EASTON, Md., March 8, 2012 —Degas, Manet, Wilde, and Hemingway. Each of them enjoyed quaffing the alluring absinthe.
Some think absinthe caused homicidal rages, vivid hallucinations, and even drove Vincent Van Gogh to cut off his ear.
So, is this spirit the inspiration for genius or fast track to madness?
Turns out, probably neither. As absinthe makes a comeback, now’s a good time to sift fact from fiction.
A distilled spirit with a distinct taste of licorice, absinthe is made from a variety of herbs like anise, fennel, and grande wormwood.
Originating in Switzerland, it is often green and always strong — measuring between 50 and 75 percent alcohol. Sometimes called “the Green Fairy,” absinthe was even more popular than wine in the trendy cafés of Paris during the late 19th century.
In the early part of the 20th century, governments around the world banned the sale of absinthe in what was seen as an effort to protect public health.
It was widely believed that grande wormwood, one of the herbs used to flavor absinthe, caused hallucinogenic effects. Grande wormwood contains a chemical called thujone, which was once thought to create erratic behaviors.
Science has come a long way, baby. After extensive study, it was determined by the modern scientific community that absinthe—although strong—posed no risk beyond that of comparable alcoholic drinks. Tests now show that both vintage and modern versions of absinthe contain trace levels of thujone. In 2008, absinthe was once again made available in the U.S.
Since absinthe is turning up in retail shops as well as trendy restaurants like Central Michel Richard in Washington, D.C., it makes sense to take another look at how to best enjoy it.
Absinthe can be used as either an aperitif or digestif. The most traditional way to serve absinthe is to add cold water, ideally in drips, which turns the spirit from green to milky white. This is called the louche effect.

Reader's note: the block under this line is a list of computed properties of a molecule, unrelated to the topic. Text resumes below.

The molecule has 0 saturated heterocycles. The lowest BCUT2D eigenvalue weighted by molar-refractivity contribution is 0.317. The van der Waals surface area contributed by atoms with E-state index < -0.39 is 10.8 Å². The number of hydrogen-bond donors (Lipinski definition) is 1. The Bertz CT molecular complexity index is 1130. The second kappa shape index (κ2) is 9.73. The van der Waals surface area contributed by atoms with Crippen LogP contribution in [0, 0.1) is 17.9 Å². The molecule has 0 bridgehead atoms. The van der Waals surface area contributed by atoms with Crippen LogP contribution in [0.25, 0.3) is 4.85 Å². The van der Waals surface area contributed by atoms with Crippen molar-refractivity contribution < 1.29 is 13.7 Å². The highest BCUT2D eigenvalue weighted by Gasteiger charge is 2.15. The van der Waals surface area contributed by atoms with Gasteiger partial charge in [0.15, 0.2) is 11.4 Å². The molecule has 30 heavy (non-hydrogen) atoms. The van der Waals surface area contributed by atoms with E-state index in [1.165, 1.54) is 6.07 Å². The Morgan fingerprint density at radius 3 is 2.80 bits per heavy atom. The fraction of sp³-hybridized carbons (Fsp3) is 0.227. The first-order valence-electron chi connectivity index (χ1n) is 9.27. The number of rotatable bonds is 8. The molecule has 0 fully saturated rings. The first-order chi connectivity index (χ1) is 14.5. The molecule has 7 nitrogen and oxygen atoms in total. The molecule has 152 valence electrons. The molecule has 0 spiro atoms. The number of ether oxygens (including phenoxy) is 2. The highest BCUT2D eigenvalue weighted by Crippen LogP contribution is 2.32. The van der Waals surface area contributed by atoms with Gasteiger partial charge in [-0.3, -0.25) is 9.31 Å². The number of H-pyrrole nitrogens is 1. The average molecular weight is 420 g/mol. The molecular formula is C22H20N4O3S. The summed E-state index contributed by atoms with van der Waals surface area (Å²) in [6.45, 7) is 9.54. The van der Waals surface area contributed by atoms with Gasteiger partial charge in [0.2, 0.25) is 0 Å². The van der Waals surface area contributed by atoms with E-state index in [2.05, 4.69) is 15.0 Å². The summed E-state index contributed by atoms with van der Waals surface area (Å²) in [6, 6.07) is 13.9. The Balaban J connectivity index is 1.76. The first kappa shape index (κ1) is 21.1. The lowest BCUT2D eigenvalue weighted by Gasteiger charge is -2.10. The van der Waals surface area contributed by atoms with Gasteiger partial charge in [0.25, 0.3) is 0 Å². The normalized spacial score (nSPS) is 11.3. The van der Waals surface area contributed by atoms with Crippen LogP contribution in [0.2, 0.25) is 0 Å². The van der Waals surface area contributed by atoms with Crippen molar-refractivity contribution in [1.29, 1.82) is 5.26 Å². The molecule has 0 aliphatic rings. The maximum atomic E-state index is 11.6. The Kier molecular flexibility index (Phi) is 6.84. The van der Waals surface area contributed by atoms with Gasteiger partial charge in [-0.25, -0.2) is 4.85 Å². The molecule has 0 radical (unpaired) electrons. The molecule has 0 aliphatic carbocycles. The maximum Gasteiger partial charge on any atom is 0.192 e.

The color change is a result of the herbal oils’ insolubility in water. Use about 1.5 ounces of absinthe and dilute with 3 to5 ounces of water. The water can be poured over a sugar cube on a slotted spoon, which will lessen the bitter finish.
Ideally, absinthe should be served in Pontarlier glasses, which are named after the town in the Loire Valley where the Pernod Fils, one of the most famous producers of absinthe in the 1800s, built their factory in France. These glasses look a lot like standard water glasses, except they have a little bulge or indentation, indicating just how much absinthe should be added.
Now that absinthe has made a comeback and is not only legal, but also trendy, give it a try. While you may not see any green fairies, you just may find a spark of genius.
Laurie Forster, The Wine Coach®, is a wine educator, author of the award-winning book The Sipping Point and host of a weekly radio show by the same name on WBAL 1090AM. Her specialty is delivering wine edu-tainment for corporate events, group tastings and team-building seminars. She is also a sought after guest expert on radio shows across the country, including Martha Stewart Radio. You can reach her on twitter @thewinecoach or on Facebook at www.facebook.com/winecoach.
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